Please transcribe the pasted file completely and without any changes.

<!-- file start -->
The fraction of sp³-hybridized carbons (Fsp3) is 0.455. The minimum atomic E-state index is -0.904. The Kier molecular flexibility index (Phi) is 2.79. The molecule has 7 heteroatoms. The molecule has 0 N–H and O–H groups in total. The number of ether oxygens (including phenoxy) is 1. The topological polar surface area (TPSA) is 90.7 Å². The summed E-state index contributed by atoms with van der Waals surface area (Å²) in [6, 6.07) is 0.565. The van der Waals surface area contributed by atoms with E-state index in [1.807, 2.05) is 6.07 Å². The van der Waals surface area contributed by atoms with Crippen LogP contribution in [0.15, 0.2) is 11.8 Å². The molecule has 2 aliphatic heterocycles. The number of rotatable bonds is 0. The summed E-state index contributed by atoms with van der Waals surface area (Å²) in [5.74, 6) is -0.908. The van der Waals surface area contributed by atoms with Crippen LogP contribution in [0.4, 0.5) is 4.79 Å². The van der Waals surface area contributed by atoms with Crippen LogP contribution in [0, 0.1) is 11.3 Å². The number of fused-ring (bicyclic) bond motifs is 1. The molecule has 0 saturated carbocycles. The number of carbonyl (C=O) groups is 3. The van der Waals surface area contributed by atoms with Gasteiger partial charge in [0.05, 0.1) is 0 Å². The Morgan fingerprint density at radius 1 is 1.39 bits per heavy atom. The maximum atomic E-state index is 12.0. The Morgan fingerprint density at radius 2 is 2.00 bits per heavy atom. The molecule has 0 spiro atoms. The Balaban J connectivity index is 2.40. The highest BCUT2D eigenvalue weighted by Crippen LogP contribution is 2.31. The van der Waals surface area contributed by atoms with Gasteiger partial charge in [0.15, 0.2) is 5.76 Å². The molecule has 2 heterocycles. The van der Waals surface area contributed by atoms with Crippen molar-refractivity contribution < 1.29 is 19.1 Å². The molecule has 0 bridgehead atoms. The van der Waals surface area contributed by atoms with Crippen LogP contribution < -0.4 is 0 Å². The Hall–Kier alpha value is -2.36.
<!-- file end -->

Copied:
The fraction of sp³-hybridized carbons (Fsp3) is 0.455. The minimum atomic E-state index is -0.904. The Kier molecular flexibility index (Phi) is 2.79. The molecule has 7 heteroatoms. The molecule has 0 N–H and O–H groups in total. The number of ether oxygens (including phenoxy) is 1. The topological polar surface area (TPSA) is 90.7 Å². The summed E-state index contributed by atoms with van der Waals surface area (Å²) in [6, 6.07) is 0.565. The van der Waals surface area contributed by atoms with E-state index in [1.807, 2.05) is 6.07 Å². The van der Waals surface area contributed by atoms with Crippen LogP contribution in [0.15, 0.2) is 11.8 Å². The molecule has 2 aliphatic heterocycles. The number of rotatable bonds is 0. The summed E-state index contributed by atoms with van der Waals surface area (Å²) in [5.74, 6) is -0.908. The van der Waals surface area contributed by atoms with Crippen LogP contribution in [0.4, 0.5) is 4.79 Å². The van der Waals surface area contributed by atoms with Crippen LogP contribution in [0, 0.1) is 11.3 Å². The number of fused-ring (bicyclic) bond motifs is 1. The molecule has 0 saturated carbocycles. The number of carbonyl (C=O) groups is 3. The van der Waals surface area contributed by atoms with Gasteiger partial charge in [0.05, 0.1) is 0 Å². The Morgan fingerprint density at radius 1 is 1.39 bits per heavy atom. The maximum atomic E-state index is 12.0. The Morgan fingerprint density at radius 2 is 2.00 bits per heavy atom. The molecule has 0 spiro atoms. The Balaban J connectivity index is 2.40. The highest BCUT2D eigenvalue weighted by Crippen LogP contribution is 2.31. The van der Waals surface area contributed by atoms with Gasteiger partial charge in [0.15, 0.2) is 5.76 Å². The molecule has 2 heterocycles. The van der Waals surface area contributed by atoms with Crippen molar-refractivity contribution < 1.29 is 19.1 Å². The molecule has 0 bridgehead atoms. The van der Waals surface area contributed by atoms with Crippen LogP contribution < -0.4 is 0 Å². The Hall–Kier alpha value is -2.36.